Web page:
The Radiant Life of Animals by Chickasaw novelist, poet, and essayist Linda Hogan is a gorgeous collection of poetry and prose about the tenor of our daily relationship with the more-than-human world -- including wolves, crows, foxes, bears, mountain lions and horses, as well as the land that sustains us all and nurtures us body and soul.
In the book's Introduction she writes:
"A geography of spirit, an individual and collective tribal soul, originates with the larger geography of nature, of the ecosystem in which we live. For tribal peoples, this has always been a constant. The animal realm, sacred waters, and surrounding world in all its entirety is an equal to our human life. We are only part of it, and such an understanding offers us the bounty and richness of our world, one to be cared for because it is truly the being of the human....
"Nature is even now too often defined by people who are separated from the land and its inhabitants. In our time, with our lives, we usually include primarily only a majority of the developed world. Such a life is one that carries and creates the human spirit with more difficulty. Too rarely do we understand that the soul lies at all points of intersection between human consciousness and all the rest of nature. With our bodies and selves, skin is hardly a container. Our boundaries are not solid; we are permeable; therefore, even as solitary dreamers we are still rooted in the greater soul outside of us. If we are open enough, strong enough, to connect with the surrounding world, we are capable of becoming something greater than what we are merely within our own selves."
Soul loss, Hogan explains, is what happens when our relationship with the nonhuman world becomes frayed:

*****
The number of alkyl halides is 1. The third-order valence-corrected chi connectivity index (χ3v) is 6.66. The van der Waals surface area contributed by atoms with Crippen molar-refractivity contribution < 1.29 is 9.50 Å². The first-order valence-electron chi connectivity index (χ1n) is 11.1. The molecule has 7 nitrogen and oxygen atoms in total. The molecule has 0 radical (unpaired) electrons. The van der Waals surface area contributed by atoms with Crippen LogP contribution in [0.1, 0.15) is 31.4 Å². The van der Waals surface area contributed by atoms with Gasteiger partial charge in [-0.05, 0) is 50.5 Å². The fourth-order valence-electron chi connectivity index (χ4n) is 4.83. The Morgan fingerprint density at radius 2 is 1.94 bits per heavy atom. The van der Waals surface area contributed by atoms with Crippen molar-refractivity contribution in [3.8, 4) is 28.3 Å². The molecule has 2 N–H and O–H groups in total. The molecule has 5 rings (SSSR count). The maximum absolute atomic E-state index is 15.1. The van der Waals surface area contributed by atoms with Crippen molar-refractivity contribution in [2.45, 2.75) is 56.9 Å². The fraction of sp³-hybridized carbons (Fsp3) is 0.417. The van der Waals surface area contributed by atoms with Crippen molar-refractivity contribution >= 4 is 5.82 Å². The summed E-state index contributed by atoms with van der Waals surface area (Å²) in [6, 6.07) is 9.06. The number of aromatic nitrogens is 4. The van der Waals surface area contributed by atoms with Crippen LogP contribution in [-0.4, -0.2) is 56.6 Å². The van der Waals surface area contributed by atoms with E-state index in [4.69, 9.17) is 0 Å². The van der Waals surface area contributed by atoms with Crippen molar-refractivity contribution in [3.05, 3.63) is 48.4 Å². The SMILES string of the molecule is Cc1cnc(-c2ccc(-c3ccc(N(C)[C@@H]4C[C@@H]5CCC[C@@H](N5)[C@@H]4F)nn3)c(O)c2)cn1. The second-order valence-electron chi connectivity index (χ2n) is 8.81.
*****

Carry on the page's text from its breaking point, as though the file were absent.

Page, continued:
"In contemporary North American Latino communities, soul loss is called susto. It is a common condition in the modern world. Susto probably began when, as in many religions, the soul was banished from nature, when humanity withdrew from the world. There became only two things, extremes viewed from our point of understanding -- human and nature, animate and inanimate, sentient and not.
"This was the moment when the soul first began to slip away and crumble.
"In the reversal of and healing from soul loss, Brazilian tribal members who tragically lost their land and place in the world and now dwell in the city often visit or at least reimagine nature in order to become whole again and have their souls returned to them. Anthropologist Michael Harner wrote about the healing methods among Indian people who were forcibly relocated to urban slums, usually from the rain forests. The healing ritual most often takes place in the forest at night, as the person is returned, if only for a while, to the land he or she once knew. The people are often cured through their renewed connections, their 'vision of the river forest world, including visions of animals, snakes, and plants.' This connection brings back the soul that has returned to these places. Unfortunately, in our time, these homes in the forests may now only be ghosts of what they once were.
"The cure for susto, soul sickness, is not found in books. It is written in the bark of a tree, in the moonlit silence of night, along the bank of a river, and in the voice. This cure is outside our human selves, but it becomes the thread that connects the outer world with our own."
The marvellous, spirited sculptures today are by British ceramicist Sophie Woodrow. She graduated with a BA in Studio Ceramics from Falmouth College of Art in Cornwall, and is now based in Bristol. Woodrow's work is informed by her love of natural history and a fascination with the Victorians' relationship to nature: the ways they both embraced and feared new theories of evolution, while often misapprehending them. Her sculptures "are not visitors from other worlds, but the ‘might-have-beens’ of this world," as she seeks to "assemble creatures from the strange notions of what we define as ‘nature’ and of each other as people – as ‘other’."
The text above is from The Radiant Lives of Animals by Linda Hogan (Beacon Press, 2020). All rights to the text and art in the post reserved by the author and artist. Some related posts: The language of the animate earth, On language and mystery, and The philosophy of compassion.